SDLT holiday fuels record house price growth
Average house prices in the UK are now at a record-breaking high as Halifax records fastest growth in 14 years.
The latest Halifax House Price Index reveals that after three months of decline, the average house price now stands at a record breaking £267,587, 7.4% higher than this time last year. The report also shows that the month-on-month growth for September has risen at its fastest pace since 2007, with a 1.7% increase on August prices.
The end of the Stamp Duty holiday in September as well as changes in work and living circumstances for many following the Covid-19 pandemic, have fuelled rising prices. Average prices for detached and semi-detached houses have risen the fastest at a growth of 8.8% and 8.9% respectively, compared with 6.1% for flats and apartments, indicative of current buyer wish-lists that include a work from home office, more space and a garden.
Russell Galley, managing director of Halifax, commented on the report:
“While the end of the stamp duty holiday in England, and a desire amongst homebuyers to close deals at speed, may have played some part in these figures, it’s important to remember that most mortgages agreed in September would not have completed before the tax break expired. This shows that multiple factors have played a significant role in house price developments during the pandemic.”
Research also shows that the stamp duty holiday may have also impacted house price increases as it found that the average price rose by £28,270 since the stamp duty holiday was introduced in July last year. This also pushes many properties today into a higher tax bracket meaning that some movers may be hit by a 5% stamp duty tax.
But despite the current financial challenges faced by many, Halifax predicts that house prices will remain stable due to limited housing stock, low mortgage rates and increasing job opportunities as the pandemic starts to recede.
Tom Bill, head of UK residential research at Knight Frank, commented:
“A vicious cycle of low supply is putting upwards pressure on house prices as we enter the final quarter of the year.”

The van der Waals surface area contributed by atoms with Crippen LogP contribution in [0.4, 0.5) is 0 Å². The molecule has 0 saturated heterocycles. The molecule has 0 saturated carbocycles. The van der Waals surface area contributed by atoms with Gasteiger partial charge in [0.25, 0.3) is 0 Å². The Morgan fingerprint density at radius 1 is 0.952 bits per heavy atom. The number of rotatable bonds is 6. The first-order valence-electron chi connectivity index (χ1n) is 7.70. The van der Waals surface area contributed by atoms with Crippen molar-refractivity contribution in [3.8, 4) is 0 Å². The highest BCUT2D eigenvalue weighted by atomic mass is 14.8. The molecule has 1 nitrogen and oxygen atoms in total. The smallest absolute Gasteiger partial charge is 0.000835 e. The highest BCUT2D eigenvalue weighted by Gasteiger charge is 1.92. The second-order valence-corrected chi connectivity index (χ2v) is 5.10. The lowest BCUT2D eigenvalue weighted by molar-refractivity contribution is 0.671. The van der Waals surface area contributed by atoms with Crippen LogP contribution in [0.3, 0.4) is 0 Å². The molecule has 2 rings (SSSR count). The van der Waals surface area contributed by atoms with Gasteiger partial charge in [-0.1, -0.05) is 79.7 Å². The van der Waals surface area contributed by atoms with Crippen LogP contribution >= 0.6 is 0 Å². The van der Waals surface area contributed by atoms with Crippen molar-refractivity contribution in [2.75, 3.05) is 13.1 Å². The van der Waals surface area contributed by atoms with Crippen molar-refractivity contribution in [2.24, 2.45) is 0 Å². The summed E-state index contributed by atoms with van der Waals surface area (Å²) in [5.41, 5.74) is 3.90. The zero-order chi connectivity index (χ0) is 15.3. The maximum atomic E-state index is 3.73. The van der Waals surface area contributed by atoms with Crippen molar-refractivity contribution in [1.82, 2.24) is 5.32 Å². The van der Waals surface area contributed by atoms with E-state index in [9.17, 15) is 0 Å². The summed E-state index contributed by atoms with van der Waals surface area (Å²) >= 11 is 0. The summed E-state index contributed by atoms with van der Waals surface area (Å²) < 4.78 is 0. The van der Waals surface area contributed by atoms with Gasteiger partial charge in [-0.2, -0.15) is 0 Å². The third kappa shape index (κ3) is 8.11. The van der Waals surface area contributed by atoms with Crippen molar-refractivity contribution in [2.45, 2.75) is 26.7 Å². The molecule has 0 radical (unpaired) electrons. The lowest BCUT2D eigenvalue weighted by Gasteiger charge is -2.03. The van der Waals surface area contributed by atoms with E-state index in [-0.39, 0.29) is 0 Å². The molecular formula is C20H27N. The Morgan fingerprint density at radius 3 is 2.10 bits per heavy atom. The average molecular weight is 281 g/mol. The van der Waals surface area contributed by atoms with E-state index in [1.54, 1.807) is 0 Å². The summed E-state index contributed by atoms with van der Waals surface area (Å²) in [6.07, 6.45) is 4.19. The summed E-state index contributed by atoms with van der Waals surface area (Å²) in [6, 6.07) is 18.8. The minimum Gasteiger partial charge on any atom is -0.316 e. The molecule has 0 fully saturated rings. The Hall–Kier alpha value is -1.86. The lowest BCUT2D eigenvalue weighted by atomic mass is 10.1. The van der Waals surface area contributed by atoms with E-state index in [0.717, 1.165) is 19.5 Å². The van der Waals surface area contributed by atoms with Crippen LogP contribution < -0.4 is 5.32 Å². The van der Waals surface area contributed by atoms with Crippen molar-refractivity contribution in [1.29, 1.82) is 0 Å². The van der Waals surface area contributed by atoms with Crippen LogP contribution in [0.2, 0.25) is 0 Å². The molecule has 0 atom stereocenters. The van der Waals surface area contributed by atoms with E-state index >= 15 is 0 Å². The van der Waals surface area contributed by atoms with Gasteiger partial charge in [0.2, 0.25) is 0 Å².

Comment from around the sector focuses on the continued demand post-SDLT holiday, which provides some reassurance around any risk of a slump in transactions. Of more concern is the supply side, where numbers have continued to fall month on month.
Managing Director of estate agency Barrows and Forrester, James Forrester, commented:
“Although the second phase of the stamp duty holiday continued to offer a notable saving for a great deal of homebuyers, we simply didn’t see the same mass panic to complete ahead of the deadline that had previously gripped the market. So it’s unlikely that the buoyant conditions that we’re still seeing are solely a result of the holiday itself.
While there will no doubt be some form of erratic price movement on a month to month basis until the market settles down for good, we don’t expect the removal of this tax incentive to significantly impact the market at any level.”
The report shows that house prices in Wales had the strongest growth in the UK at 11.5% in September with average prices sitting at £194,286. Scotland also outperformed the UK national average, with a growth of 8.3%, equating to average house prices of £188,525.
In England, London continued to perform poorly against other regions with just a 1% growth, and was the only region or nation to record a fall in house prices over the latest rolling three-monthly period (-0.1%). The South West however remained the strongest performing region in England, with annual house price growth of 9.7%.
The weakest performing regions in terms of annual house price inflation are all to be found in the South and East of England, though it should be highlighted that these are also the areas with the highest average house prices. Eastern England grew by 7.2% and the South East by 7%.
Home ownership was a central tenet of Boris Johnson’s conference speech in which he outlined £6.4bn investment in “building back better” to enable more opportunities for home ownership amongst those who have been hit hardest by rising prices.
The Halifax House Price Index can be accessed here.